I believe that Danley solved that issue with his "Paraline" horn folding/manifolding technique, which is of course way off topic for home hi-fi needs.  That invention really nails the coffin on line array technologies, and really sets Danley out in front of the pack.  Kudos to him for that. 

 

Chris

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What would you think about using the JBL 2360A horn
I don't think the sides are flat enough in the correct part for them to work, since it has the long diffraction slot. The geometry would, to me, not be close enough...

 

Bruce

Yes, you need a large horn with a conical throat area...no slots.  The K-402 fits that bill exactly.  See the figure below for how the conical geometry supports Unity horn HF and LF drivers on the same horn:

 

post-26262-0-98420000-1452584762_thumb.g

 

This answers Mark's question above for how do you decide where to put the holes/drivers in the conical horn sidewalls.

 

Chris

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It is possible to build your own dual-flare conical horn of the right dimensions very inexpensively.  Here are some notable DIY projects, and Bill Waslo's Synergy horn spreadsheet can do the heavy lifting in terms of designing the cut sheets.

 

http://www.diysoundgroup.com/forum/index.php?topic=23.0

 

http://www.libinst.com/

 

I recommend a horn size like that of the K-402 (about 35" x 21" mouth, 17" depth).  The coverage polars will be extremely good if you put a secondary flare toward the mouth.

 

Chris

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Chris,

 

I looked at my 402s last night and the approximate area you drilled the holes and mounted the woofers.  It appears the flat surface is only about 10 inches meaning the woofer is bigger than the mounting surface.........discharging into the box over the exterior top and bottom of the horn.  Is this an issue?

 

Does Danley seal his drivers to their mounting surface so they discharge only into the holes?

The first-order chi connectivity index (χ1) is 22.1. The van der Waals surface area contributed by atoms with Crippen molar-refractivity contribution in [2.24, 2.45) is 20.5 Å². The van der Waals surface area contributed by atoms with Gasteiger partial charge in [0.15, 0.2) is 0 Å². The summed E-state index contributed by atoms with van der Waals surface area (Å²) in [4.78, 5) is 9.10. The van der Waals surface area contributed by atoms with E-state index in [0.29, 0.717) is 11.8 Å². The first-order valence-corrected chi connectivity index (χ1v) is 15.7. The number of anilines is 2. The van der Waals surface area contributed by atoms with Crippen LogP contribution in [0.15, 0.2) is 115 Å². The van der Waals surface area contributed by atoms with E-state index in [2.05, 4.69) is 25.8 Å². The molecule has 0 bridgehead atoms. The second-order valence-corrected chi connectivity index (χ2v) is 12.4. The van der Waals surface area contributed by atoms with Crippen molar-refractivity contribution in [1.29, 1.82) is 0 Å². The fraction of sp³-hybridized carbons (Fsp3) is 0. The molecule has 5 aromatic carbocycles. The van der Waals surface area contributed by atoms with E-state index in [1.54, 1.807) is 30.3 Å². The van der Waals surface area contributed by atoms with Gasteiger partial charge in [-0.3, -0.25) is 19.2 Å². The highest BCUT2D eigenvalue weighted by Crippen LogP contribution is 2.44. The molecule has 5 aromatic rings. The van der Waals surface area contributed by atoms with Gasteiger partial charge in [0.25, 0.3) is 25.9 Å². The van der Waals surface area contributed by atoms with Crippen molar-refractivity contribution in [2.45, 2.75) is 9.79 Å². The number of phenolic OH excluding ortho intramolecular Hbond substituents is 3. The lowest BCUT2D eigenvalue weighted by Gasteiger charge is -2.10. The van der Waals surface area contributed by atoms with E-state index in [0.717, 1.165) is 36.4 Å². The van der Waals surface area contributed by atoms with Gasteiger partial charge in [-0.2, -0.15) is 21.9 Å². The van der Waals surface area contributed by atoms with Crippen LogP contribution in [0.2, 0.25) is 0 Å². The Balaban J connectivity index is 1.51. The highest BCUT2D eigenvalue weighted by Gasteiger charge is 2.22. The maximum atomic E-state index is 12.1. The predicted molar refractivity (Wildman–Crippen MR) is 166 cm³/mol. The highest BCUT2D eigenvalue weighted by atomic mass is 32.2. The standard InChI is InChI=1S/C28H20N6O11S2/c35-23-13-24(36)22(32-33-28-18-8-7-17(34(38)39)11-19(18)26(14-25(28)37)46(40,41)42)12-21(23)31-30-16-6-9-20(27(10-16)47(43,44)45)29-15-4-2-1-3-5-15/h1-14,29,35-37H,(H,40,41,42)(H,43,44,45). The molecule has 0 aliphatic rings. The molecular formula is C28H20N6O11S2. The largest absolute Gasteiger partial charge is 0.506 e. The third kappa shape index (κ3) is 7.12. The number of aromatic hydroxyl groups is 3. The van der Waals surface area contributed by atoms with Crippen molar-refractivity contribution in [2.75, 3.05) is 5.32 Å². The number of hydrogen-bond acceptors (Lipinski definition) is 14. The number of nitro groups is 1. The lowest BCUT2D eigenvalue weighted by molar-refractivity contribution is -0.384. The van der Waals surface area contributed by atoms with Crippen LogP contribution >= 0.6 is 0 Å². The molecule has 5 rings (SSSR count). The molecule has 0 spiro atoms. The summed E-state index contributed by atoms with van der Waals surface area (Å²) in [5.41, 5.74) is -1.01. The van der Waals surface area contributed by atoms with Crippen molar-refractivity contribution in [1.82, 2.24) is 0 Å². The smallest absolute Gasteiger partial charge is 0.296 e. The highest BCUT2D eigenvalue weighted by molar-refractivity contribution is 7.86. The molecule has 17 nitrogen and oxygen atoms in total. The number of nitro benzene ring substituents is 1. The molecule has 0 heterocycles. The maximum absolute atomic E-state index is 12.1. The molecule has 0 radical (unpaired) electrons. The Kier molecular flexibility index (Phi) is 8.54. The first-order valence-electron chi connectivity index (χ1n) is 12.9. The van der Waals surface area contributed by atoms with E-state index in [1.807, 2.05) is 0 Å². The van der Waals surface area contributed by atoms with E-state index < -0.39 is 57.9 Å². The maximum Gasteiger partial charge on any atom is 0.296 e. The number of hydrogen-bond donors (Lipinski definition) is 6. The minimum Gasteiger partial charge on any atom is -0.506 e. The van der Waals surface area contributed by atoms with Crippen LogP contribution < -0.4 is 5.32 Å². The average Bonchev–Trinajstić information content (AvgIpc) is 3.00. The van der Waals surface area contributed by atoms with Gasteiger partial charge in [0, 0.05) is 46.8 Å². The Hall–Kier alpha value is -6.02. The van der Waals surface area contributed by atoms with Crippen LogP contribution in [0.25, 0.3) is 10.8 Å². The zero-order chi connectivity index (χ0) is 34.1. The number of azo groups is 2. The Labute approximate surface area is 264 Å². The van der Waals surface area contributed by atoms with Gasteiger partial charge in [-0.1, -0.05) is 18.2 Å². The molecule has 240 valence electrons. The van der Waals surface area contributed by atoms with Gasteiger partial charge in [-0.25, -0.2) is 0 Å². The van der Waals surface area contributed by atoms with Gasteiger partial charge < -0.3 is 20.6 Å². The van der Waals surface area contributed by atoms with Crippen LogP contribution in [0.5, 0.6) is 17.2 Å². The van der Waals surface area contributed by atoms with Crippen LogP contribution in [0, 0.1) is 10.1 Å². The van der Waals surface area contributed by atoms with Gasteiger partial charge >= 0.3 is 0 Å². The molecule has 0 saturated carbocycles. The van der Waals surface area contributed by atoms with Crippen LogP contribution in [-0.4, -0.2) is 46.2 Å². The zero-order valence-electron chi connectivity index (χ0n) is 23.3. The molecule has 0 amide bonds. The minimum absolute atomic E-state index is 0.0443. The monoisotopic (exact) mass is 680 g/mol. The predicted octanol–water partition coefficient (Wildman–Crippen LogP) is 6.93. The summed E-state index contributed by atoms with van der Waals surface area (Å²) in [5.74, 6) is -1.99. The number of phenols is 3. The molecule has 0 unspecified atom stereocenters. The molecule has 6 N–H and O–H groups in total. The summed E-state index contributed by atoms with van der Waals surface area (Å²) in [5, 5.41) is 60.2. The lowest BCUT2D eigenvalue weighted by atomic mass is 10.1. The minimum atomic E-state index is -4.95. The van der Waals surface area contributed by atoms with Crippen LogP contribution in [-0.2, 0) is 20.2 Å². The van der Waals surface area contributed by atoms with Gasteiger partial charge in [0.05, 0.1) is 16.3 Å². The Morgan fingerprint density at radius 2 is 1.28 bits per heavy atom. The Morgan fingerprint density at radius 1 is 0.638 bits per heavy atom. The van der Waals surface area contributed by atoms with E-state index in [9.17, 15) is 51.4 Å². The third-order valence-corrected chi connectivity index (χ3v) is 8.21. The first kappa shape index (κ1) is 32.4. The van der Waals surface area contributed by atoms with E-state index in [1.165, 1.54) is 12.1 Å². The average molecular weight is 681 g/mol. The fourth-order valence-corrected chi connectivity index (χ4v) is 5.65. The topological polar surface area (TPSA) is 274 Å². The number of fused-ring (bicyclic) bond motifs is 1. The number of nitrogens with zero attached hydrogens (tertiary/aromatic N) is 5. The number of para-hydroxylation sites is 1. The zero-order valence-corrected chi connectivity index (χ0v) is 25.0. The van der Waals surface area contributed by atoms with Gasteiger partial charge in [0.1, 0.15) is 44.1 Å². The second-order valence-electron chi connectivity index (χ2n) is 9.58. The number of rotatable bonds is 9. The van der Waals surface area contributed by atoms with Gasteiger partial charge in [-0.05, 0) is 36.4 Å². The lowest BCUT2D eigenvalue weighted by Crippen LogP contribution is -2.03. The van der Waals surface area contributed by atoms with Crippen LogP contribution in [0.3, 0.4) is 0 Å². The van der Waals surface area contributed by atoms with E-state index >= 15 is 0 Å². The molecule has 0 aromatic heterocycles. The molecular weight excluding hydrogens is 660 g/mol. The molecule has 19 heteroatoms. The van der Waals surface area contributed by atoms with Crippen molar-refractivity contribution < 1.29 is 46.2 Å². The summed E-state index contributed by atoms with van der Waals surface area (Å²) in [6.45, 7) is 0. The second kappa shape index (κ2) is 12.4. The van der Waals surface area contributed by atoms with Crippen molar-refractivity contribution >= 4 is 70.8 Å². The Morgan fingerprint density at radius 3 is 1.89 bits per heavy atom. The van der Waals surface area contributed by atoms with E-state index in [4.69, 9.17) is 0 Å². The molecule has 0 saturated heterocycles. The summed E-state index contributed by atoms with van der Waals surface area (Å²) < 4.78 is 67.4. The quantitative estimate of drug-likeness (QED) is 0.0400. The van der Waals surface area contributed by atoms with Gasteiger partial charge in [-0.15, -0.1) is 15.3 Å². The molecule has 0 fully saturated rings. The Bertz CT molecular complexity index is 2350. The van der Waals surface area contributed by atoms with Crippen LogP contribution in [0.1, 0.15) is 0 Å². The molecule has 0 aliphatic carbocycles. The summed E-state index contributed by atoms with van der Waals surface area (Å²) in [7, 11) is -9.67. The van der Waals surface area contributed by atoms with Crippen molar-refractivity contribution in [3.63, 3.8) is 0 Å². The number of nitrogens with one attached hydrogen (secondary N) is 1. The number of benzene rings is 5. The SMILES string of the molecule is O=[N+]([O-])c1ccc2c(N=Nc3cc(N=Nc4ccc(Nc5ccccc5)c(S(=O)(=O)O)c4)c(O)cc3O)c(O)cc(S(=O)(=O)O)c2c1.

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It appears the flat surface is only about 10 inches meaning the woofer is bigger than the mounting surface.........discharging into the box over the exterior top and bottom of the horn. Is this an issue?

 

As an outsider and just guessing, I would think he mounted plywood (larger in diameter than the driver) to the horn and then mounted the driver to the plywood.

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Chris,

 

I looked at my 402s last night and the approximate area you drilled the holes and mounted the woofers.  It appears the flat surface is only about 10 inches meaning the woofer is bigger than the mounting surface.........discharging into the box over the exterior top and bottom of the horn.  Is this an issue?

 

Does Danley seal his drivers to their mounting surface so they discharge only into the holes?

 

As mentioned above, I simply sanded down the little stiffening rib that extend down from the throat mounting plate on the side of the horn - about 6.5 inches worth, so that the mounting pad for the woofer fits snugly up against the throat (compression driver) mounting plate at the throat of the horn.  The entire surface of that side of the horn has a very slight rise in the middle, along where Klipsch sanded down the flash material on the mid-line.  Sanding each side of the horn flat took about 5-7 minutes.  The mounting pads only require the smallest amount of modeling clay around the through-holes to the horn to form an air-tight seal.  No biggie.

 

Once I get everything ironed out, I'll probably just epoxy the woofer mounting pads down to the horn sides to ensure air-tightness, since I don't believe that I'm even going try to return this KPT-305 assembly back to its regular configuration.  This New Center loudspeaker configuration is just too good to go backwards again.